you’ll get an invoice that clearly states what you’re buying and a certificate of authenticity. Smith gets a certificate when he pays more than $1,000 for an item. “If I decide to resell it, ” he says, “my buyer will want some proof of its importance.”
If a dealer cannot guarantee an item, you should be given a disclaimer. It’s wise to get the item appraised. In addition to careful examination of the piece, appraisers will conduct research to give you an idea of the item’s worth.
Keep in mind that investing in antiques requires the same savvy approach as investing in the stock market.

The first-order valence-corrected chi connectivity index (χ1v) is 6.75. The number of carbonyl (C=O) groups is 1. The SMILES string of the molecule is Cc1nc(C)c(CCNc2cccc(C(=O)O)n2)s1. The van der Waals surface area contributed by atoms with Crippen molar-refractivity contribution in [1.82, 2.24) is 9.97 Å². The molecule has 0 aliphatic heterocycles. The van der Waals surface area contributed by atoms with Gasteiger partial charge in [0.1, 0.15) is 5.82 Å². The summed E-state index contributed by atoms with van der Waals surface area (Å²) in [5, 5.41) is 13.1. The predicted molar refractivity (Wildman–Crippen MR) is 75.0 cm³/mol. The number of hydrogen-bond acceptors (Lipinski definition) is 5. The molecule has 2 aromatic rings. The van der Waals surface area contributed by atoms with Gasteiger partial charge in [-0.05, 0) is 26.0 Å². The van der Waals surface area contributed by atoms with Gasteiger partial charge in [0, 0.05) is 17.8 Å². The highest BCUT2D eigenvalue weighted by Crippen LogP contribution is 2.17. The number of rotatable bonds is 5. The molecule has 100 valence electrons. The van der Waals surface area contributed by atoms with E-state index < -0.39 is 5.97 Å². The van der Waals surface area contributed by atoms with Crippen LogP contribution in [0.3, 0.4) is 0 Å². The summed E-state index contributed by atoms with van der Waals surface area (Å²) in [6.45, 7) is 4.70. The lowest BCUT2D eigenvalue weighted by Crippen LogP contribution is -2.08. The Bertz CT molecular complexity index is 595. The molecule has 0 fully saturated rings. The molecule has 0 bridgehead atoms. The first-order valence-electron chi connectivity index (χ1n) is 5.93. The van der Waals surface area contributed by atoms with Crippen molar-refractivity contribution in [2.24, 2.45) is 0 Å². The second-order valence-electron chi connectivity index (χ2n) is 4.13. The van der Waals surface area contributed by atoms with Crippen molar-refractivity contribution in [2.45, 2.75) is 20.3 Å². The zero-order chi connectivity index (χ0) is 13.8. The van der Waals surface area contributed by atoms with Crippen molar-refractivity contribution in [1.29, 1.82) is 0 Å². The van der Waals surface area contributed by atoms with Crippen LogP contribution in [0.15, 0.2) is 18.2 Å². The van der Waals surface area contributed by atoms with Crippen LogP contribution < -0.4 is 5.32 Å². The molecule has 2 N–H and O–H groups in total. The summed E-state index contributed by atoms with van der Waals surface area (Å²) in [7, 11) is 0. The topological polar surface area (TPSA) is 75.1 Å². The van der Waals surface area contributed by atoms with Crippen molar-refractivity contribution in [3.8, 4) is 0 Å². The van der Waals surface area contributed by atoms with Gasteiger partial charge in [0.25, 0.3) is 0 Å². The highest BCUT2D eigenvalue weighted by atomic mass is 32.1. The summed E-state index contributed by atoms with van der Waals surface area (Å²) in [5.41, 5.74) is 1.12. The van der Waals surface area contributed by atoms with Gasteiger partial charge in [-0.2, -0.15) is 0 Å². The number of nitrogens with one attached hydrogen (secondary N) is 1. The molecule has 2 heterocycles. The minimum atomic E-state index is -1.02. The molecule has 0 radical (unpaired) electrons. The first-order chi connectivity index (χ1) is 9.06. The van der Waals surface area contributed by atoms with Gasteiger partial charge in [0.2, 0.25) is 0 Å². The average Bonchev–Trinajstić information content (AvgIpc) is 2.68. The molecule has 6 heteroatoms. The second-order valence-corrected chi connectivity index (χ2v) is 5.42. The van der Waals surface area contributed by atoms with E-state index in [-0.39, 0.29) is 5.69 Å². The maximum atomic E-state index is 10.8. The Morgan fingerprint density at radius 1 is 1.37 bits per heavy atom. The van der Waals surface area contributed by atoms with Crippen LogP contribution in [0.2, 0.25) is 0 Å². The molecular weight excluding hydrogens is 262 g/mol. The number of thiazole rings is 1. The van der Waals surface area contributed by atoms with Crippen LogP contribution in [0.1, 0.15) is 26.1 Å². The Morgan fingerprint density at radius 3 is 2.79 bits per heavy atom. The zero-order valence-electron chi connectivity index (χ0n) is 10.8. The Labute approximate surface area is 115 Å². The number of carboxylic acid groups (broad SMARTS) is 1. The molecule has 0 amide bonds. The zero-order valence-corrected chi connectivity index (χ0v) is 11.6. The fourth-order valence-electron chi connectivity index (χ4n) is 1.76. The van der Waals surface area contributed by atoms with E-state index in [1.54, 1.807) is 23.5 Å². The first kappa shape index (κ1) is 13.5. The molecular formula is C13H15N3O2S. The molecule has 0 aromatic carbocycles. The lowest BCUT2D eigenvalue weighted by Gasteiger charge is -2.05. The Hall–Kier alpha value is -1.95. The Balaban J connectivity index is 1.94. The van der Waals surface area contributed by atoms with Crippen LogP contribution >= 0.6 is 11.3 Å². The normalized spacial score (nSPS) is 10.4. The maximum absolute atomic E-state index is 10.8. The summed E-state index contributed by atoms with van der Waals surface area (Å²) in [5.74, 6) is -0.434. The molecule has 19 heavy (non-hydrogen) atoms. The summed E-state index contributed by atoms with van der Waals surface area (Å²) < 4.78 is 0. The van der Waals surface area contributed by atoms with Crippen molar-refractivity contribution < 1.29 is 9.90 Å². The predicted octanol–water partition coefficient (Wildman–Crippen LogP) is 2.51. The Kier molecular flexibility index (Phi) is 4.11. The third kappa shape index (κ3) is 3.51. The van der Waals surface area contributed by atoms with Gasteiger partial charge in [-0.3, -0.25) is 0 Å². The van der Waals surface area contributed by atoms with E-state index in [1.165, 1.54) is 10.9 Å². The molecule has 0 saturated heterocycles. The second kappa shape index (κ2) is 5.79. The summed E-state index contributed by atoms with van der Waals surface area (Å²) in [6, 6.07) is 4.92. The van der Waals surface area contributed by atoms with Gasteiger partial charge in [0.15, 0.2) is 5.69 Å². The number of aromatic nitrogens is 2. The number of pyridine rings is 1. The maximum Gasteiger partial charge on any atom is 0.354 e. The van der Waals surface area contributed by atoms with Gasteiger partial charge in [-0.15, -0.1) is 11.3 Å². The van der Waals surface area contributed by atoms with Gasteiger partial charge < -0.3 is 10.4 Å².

It may take time to build your collection, but the pursuit is half the fun.
Start your quest on the Net with information sites such as Antiques and the Arts Weekly (www.thebee.com) and Antiques & Collectibles Guide (www.tias.com/amdir/ info.html). Antiques World Bookstore (www.antiquesworld.com) provides content, price and ordering information on books that can be bought online. Two books to consider are Kovels’ Guide to Selling, Buying, and Fixing Your Antiques and Collectibles by Ralph M. Kovel and Terry H. Kovel (Crown, $18) and The Basic Book of Antiques & Collectibles by George Michael (Chilton Book Co., $17.95).